The “To Do List for Growth for 2014”

by Robert Evans and Avrum Lapin

As we ease into the final weeks of 2013, let’s look ahead and learn from our experiences this year. Along with so many others, we assert that success in a slow-but-recovering economy requires reinvigorated visions, creative ideas, and updated strategies. In 2014, planning must become a priority! Planning for work will help professionals from all types of nonprofits “work their plan” in 2014 and beyond. For those who have already created a comprehensive plan for fundraising and organizational growth next year, we commend you. For those who haven’t, consider our “To Do List for Growth for 2014.”

1. Demonstrate results often, online and off.

Many nonprofits do not display enough connection between donations and results, yet donors and prospects expect to see this. While major gifts are still secured the “old fashioned way,” through developing relationships, personal cultivation, and education, multi-platform communication is a key to developing the presence needed to obtain these results in face-to-face meetings. Successful nonprofits must constantly demonstrate their impact and outcomes through both traditional and new media.

2. Recommit to face-to-face meetings with donors.

Donors, especially leading and major donors, like to be nurtured and acknowledged for their generosity and appreciate an open channel to the leadership of an organization. However, in “our day and age” it seems very easy, and much less intimidating, to send an email or pick up the phone, but it is key that leaders go that extra mile and sit down with donors and find out about what they are happy with or would like to see changed. Nonprofit leaders are much more likely to achieve targeted fundraising goals by taking the time to meet donors in person.

3. Create a strategic, multi-year fundraising plan.

A multi-year fundraising plan offers guidance in decision-making to nonprofit leaders and is an increasingly important tool in cultivating major gifts. Donors want to be sure that organizations have a long-term strategy for financial stability. A comprehensive fundraising plan can help focus leaders, structure donor identification and stewardship strategies, and eliminate non-essential activities. Once the plan is developed it should be reviewed with management and key Board members to ensure that everyone is on the same page and has equal buy- in.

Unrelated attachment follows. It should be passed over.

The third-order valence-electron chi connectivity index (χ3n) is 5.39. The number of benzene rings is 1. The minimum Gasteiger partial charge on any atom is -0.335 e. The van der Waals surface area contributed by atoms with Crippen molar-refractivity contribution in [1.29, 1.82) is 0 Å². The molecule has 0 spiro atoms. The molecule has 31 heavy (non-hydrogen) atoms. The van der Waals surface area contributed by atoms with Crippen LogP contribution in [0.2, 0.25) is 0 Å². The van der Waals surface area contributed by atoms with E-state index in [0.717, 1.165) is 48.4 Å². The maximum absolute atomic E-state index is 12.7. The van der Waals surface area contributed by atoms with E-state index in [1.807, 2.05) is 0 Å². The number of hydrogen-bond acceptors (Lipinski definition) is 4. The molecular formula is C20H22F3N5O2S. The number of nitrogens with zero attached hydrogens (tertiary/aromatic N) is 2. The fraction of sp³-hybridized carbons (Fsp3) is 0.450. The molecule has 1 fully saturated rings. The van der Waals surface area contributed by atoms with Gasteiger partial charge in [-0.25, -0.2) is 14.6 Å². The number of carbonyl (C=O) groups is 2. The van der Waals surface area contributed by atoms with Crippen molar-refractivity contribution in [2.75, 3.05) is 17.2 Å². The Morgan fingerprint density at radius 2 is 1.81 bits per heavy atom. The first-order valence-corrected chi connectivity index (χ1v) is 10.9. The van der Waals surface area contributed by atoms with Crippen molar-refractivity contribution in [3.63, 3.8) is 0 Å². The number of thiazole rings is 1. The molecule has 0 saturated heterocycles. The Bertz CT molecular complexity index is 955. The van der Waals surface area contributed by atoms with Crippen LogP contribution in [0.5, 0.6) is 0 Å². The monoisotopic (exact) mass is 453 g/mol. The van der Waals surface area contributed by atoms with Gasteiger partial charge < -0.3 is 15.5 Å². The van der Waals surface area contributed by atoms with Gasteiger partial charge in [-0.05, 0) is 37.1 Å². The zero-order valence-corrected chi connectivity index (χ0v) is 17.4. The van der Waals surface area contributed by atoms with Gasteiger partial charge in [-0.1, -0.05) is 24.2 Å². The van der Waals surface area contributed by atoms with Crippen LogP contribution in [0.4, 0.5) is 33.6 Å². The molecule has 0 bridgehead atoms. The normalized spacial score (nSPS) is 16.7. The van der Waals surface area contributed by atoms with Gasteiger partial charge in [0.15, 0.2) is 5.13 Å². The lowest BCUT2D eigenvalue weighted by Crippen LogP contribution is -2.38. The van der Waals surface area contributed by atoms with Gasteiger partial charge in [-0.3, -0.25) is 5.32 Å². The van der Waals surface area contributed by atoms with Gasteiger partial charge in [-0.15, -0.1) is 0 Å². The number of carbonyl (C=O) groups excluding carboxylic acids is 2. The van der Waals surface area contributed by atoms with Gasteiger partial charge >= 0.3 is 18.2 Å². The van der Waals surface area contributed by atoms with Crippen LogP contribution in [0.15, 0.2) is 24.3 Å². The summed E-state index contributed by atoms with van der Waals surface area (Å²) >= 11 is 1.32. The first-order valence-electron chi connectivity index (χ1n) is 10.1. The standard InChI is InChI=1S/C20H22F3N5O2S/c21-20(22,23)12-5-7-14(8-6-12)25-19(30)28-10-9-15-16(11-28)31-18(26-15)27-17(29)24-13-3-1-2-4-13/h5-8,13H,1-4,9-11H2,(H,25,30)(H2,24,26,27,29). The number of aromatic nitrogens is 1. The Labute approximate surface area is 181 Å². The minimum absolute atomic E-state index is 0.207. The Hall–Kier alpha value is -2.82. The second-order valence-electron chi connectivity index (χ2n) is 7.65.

4. Re-evaluate and refresh your website.

With the ever-evolving tools available on the Internet, building a professional, easy-to-update website is easier and more cost effective than ever before. Remember, donors that visit a website that is out-of-date, difficult to use, and riddled with broken links will doubt the integrity of the nonprofit and go elsewhere to spend their charitable dollars. Best practices today dictate a website overhaul every three years.

5. Embrace and leverage online giving.

Multiple studies tracked the rise of online giving in 2013, and the popularity of crowd-funding sites only added more momentum to the trend. The continued shift towards online donations for lower-level gifts puts the power in the donors’ hands to find out about new causes, but it also puts the responsibility on nonprofits to ensure that their online giving process is easy to use and accessible across multiple platforms (computer, mobile and tablet).

6. Do more to educate your donors about their giving options.

The range of giving options available to donors is vast, and nonprofits in the Jewish community would be wise to budget for professional development workshops covering gift planning protocols so that leaders are able to communicate these options to donors with ease. Secondly, offering free, easy-to- understand educational opportunities to donors can display the mutual benefits of charitable giving while also demonstrating responsible donor stewardship. Remember, donors won’t contribute to a program that they don’t know about! Leading nonprofits in the Jewish world must communicate options often to donors, and work hard to make these options clear, compelling, and compatible with donor desires.

7. Incorporate planned giving as an essential part of all campaign efforts.

With Donor Advised Funds on the rise and the increased life expectancy for Baby Boomers, now is the time to talk with donors about planned giving. Nonprofit leaders must plan to communicate the many organizational benefits that result from thoughtful gift planning. As consultants to all sizes and types of nonprofits inside and outside the Jewish community, our experience indicates that conversations about estate planning and testamentary giving tend to inspire donors to consider sophisticated forms of giving. Don’t leave this important charitable option off the table in 2014!

8. Bring on a younger Board member.

As digital natives, young people are tech-savvy and able to understand complex social media functions and techniques. Studies show that they are increasingly concerned with having a positive impact within the world, and many plan on supporting charities throughout their lifetimes. By bringing on an appropriate younger Board member, Jewish nonprofits can help diversify their Boards’ skill sets, engage with the next generation of members and donors, and bring new energy into the boardroom. By connecting with young philanthropists who bring new skills, engage diverse networks, and who are just beginning to discover their charitable passions, successful nonprofits can help secure a pipeline of support in 2014 and beyond.